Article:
The daily headlines report new financial woes in banking, real estate and construction. The audience of news junkies may believe that the U.S. economy is poised on the brink of deep recession and economic disaster.
The reader should be skeptical of the gloom that pervades the press. There has been little change in the armory of economic protection that in the past kept recessions reasonably mild.What has changed is the public's conviction that this armory is worth the cost.
To get a truer picture of financial disaster, one has to go back to see what it was like in the bad old days before federal deposit insurance. Financial crises were characterized by bankruptcies and bank failures.
The banks failed when their loans were not repaid. Depositors were left high and dry, and in an attempt to protect themselves, withdrew their funds in cash before the banks had a chance to close their doors. Those depositors who didn't make it in time suffered a loss of wealth.
In those days, financial crises could be brought on by a variety of shocks to the banking system: a stock market collapse, a depositors' run on the banks or a dose of tight money imposed by the central bank in order to protect its reserve of gold.
The financial problem we have today is only a distant cousin to the crises of the past. This financial malaise was not brought on by the Federal Reserve acting in defense of a stable price level, or in an attempt to halt the depreciation of the foreign exchange value of the dollar.
The most likely cause of the present crisis was the failure of banks and property developers to halt the new construction unleashed during the 1980s. The problem is being aggravated by the zeal of federal bank examiners whose insistence on the restoration of hypothetically sound capital adequacy ratios is pressuring banks to cut back loans.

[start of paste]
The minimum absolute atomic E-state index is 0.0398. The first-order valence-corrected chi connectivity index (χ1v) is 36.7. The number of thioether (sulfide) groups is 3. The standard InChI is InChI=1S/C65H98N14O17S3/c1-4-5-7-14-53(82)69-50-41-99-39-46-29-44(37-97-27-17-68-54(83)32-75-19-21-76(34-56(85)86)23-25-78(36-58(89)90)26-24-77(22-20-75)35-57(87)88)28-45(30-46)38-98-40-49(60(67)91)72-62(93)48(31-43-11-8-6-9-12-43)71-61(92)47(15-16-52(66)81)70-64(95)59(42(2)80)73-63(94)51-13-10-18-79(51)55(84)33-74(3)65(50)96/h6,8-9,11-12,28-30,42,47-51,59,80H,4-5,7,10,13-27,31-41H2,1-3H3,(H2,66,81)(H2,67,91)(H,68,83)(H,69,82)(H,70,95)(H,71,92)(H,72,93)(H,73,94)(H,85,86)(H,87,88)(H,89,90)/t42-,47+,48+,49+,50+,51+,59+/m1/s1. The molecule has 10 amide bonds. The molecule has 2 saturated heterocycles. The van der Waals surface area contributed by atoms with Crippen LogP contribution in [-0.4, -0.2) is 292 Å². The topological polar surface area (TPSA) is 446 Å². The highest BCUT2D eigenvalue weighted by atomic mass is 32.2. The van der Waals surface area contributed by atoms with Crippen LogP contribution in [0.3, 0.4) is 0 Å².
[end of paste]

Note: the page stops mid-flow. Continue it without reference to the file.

The outpouring of new construction is characteristic of a banking system that heretofore had not been restrained by risk. The villain of the piece is federal deposit insurance.
Insurance of savings and loan deposits, combined with deregulation of interest rates and lax supervision of loan portfolios, induced individuals to place their money with S&Ls that promised high interest rates. Billions of dollars were poured into real estate and junk bond investments that have now gone sour.
But we must not forget that federal deposit insurance will also serve to insulate the economy from the troubles of the banking system.
As a result of deposit insurance, there need be no contraction of the money stock and no wave of bank withdrawals. With no repercussions on the money stock, today's shakeout in banking and real estate is unlikely to cause a general economywide depression. There will certainly be a loss of capital value in bank stocks, and a number of banks will be forced to merge.
This places great pressure on the federal budget because the government is obliged to make good the difference between the shrunken market value of bank assets and deposit liabilities in failing institutions. But deposit insurance will prevent it from generating a deep recession.
There are unlikely to be repercussions on the foreign exchange markets or on the foreign exchange value of the dollar. Because of federal deposit insurance, foreign holders of bank CDs and other bank liabilities are confident of the liquidity of their holdings.
A reform of the deposit insurance system is needed to prevent a repetition of the investment binge we have just experienced. So long as Congress and the executive branch will not allow bank depositors or bank creditors to suffer from bank failures, our financial system will continue to experience these bank investment binges.
The reason is that the depositor and creditor have no incentive to monitor the quality or performance of banks, and therefore no incentive to deny capital to banks that take undue risks.
But a depositor will pay no attention to his bank deposits or CDs. His deposits and CDs are safe, because the federal government will bail him out if the issuer defaults. This is an invitation to excessive risk-taking on the part of banks who can attract funds by offering interest rates in excess of the market. If the investments fail, the banks' owners risk only their thin slice of equity. The loss falls on the taxpayer. If the investments pay off, the owners' thin slice of equity earns a high return. Taking good years with bad, when bank liabilities are insured by the government, a bank charter is a license to print money.
It is clear that the system has to change, and the sooner the better.